Accordingly, and as generally introduced in FIG. 1, the shock absorber is adapted for use with a cycle 10 adapted to travel in an upright position along a support surface 12. Cycle 10 may be a conventional mountain bike so that it includes a rigid frame 14 to which a pair of wheels 16 and 18 are rotatably mounted. A steering mechanism 20 imparts directional movement to the cycle's front wheel 16 upon a rider's manipulation of handle bars 22, while rotary movement is imparted to rear wheel 18 upon actuation of a drive assembly 24 which, for purposes of this invention, includes left and right pedal cranks 26 and 28 and their associated foot supports 27 and 29, respectively.

Pedal cranks 26 and 28 are interconnected along a hub axle 30 which also supports a sprocket chain wheel 32. Sprocket chain wheel 32 is interconnected to a fly wheel 34 by a drive chain 36 so that rotary movement of crank pedals 26 and 28 imparts a corresponding rotary movement to rear wheel 18, all as is known in the art. Of course, cycle 10, as with many conventional bicycles today, might also include front and rear derailers and gear shifters so that a rider can selectively vary the transmission ratio between pedal cranks 26, 28 and rear wheel 18.

Rigid frame 14 includes an elongated seat tube 11 that supports a seat assembly 13 which includes seat 15 upon which the rider sits. The shock absorber according to first exemplary embodiment of the present invention is sized and adapted for use with seat tube 11 to cushion seat assembly 13 and drive assembly 24 relative to impacts occurring during operation of the cycle by imparting common movement to these two assemblies.

To this end, and as shown in FIGS. 2(a) and 2(b), shock absorber 40 includes an elongated suspension tube 50 having lower end portion 52 formed as an enlarged hub to which the drive assembly is mounted and an upper end portion 54 which is adapted for connection to seat assembly 13. Seat assembly 13 also includes a tubular seat post 17 which is mounted to seat 15 by an appropriate mounting clamp 19. Seat post 17 is adjustably mounted within suspension tube 50 at a user defined seat height through the use of an appropriate lever clamp 21. It should be appreciated then that seat assembly 13 and the cycle's drive assembly 24, specifically its pedal cranks and foot supports, are mounted for common movement with one another along a longitudinal axis “L” because they are each fixedly mounted to suspension tube 50.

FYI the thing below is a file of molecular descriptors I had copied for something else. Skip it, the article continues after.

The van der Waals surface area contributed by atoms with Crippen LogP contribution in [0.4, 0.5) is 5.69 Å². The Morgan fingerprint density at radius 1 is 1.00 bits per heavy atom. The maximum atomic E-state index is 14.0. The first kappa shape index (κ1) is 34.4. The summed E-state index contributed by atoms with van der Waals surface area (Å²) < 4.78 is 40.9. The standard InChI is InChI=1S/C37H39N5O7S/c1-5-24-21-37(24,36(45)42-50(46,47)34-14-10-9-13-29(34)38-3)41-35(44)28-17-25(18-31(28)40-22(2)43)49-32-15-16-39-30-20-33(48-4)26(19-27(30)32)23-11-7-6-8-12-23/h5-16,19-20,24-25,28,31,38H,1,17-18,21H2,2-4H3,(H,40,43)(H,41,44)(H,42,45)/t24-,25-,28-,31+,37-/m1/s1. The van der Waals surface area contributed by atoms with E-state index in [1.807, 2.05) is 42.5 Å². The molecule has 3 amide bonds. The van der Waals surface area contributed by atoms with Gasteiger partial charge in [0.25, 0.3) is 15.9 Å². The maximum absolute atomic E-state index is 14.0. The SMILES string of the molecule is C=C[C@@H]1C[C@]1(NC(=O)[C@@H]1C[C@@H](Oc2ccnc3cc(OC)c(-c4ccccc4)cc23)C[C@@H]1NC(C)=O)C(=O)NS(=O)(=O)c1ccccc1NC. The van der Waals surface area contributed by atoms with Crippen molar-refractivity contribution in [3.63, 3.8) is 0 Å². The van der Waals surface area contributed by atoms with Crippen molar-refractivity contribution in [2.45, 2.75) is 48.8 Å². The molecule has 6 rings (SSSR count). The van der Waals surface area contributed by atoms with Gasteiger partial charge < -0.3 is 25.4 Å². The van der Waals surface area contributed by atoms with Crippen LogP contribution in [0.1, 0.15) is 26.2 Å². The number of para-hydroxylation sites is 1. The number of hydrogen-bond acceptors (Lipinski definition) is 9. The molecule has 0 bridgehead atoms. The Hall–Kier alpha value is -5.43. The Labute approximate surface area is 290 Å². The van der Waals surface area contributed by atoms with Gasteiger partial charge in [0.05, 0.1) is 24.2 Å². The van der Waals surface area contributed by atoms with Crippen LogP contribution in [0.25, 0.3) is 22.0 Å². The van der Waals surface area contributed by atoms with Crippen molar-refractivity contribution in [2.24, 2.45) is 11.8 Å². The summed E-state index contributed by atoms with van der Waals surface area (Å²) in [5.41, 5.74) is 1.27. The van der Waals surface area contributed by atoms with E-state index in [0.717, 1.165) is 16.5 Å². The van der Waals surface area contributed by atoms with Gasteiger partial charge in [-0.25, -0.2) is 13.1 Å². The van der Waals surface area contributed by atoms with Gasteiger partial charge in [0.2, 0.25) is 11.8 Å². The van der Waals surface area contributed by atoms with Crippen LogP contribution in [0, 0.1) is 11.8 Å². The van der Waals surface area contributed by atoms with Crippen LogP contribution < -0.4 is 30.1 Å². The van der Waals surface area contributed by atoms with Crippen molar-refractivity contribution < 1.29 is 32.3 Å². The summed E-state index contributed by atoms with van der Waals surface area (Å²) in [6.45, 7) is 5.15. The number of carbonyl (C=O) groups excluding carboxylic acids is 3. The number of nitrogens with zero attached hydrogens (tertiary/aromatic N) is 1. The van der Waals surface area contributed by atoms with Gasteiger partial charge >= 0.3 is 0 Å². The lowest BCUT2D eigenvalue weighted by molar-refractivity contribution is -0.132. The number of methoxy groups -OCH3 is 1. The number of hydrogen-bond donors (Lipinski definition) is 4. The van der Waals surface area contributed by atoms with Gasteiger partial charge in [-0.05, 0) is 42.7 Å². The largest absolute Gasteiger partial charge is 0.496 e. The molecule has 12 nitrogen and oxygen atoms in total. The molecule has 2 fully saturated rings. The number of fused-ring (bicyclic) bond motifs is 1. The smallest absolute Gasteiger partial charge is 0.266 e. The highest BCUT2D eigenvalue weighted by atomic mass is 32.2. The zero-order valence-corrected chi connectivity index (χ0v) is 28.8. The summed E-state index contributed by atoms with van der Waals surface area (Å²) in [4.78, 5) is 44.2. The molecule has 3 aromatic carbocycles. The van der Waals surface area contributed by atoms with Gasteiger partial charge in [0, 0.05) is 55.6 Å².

Prior to encountering a surface discontinuity, such as a bump, suspension tube 50 is disposed in an initial position relative to seat tube 11 as shown in FIG. 2(a). In this initial position, the suspension tube's lower end portion 52 is in close proximity to the bottom end 23 of seat tube 11. However, and as illustrated in FIG. 2(b), when the rider encounters a surface discontinuity, a force “F” is exerted on frame 14 by virtue of its interconnection to wheels 16 and 18 which causes seat tube 11 and suspension tube 50 to move relative to one another. As such, suspension tube 50 moves downwardly relative to seat tube 11 a displacement distance as dictated by the amount of force exerted on frame 14. Stated differently, seat tube 11 moves upwardly with respect to suspension tube 50. This relative downward movement of suspension tube 50 causes seat 15 and the drive assembly to correspondingly move downward relative to seat tube 11, thereby providing a dampening effect to cushion the impact on the rider.

It should be appreciated that the initial position shown in FIG. 2(a) is representative of a pre-impact situation where the rider's own weight does not cause suspension tube 50 to move downwardly relative to seat tube 11. Of course, the actual initial position prior to impact necessarily depends on the weight of the rider as well as the pre-load characteristics of the shock absorber 40 which will be discussed in detail below, so that FIG. 2(a) is only representative of what this initial position might be. The ordinarily skilled artisan should readily appreciate that a principal advantage of the present invention is the common movement of the seat assembly 13 and the drive assembly 24 relative to seat tube 11 away from their initial position, irrespective of what that initial position actually is.